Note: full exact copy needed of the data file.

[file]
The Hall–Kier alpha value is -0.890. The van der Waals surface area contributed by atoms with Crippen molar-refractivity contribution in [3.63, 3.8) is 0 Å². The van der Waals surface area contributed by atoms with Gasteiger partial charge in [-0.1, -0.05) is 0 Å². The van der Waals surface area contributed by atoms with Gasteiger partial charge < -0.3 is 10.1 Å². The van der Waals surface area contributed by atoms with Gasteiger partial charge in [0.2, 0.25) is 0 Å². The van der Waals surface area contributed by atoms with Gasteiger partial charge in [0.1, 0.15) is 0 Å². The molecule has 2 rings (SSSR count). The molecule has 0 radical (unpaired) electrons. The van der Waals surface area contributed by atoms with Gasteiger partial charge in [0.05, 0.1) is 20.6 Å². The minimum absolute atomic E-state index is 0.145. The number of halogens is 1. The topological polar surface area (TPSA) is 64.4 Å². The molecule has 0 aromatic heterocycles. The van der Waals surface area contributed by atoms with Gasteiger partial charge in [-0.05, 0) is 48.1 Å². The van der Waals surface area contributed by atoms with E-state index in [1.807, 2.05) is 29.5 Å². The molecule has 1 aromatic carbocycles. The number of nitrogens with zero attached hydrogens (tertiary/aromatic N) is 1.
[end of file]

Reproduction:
The Hall–Kier alpha value is -0.890. The van der Waals surface area contributed by atoms with Crippen molar-refractivity contribution in [3.63, 3.8) is 0 Å². The van der Waals surface area contributed by atoms with Gasteiger partial charge in [-0.1, -0.05) is 0 Å². The van der Waals surface area contributed by atoms with Gasteiger partial charge < -0.3 is 10.1 Å². The van der Waals surface area contributed by atoms with Gasteiger partial charge in [0.2, 0.25) is 0 Å². The van der Waals surface area contributed by atoms with Gasteiger partial charge in [0.1, 0.15) is 0 Å². The molecule has 2 rings (SSSR count). The molecule has 0 radical (unpaired) electrons. The van der Waals surface area contributed by atoms with Gasteiger partial charge in [0.05, 0.1) is 20.6 Å². The minimum absolute atomic E-state index is 0.145. The number of halogens is 1. The topological polar surface area (TPSA) is 64.4 Å². The molecule has 0 aromatic heterocycles. The van der Waals surface area contributed by atoms with Gasteiger partial charge in [-0.05, 0) is 48.1 Å². The van der Waals surface area contributed by atoms with E-state index in [1.807, 2.05) is 29.5 Å². The molecule has 1 aromatic carbocycles. The number of nitrogens with zero attached hydrogens (tertiary/aromatic N) is 1.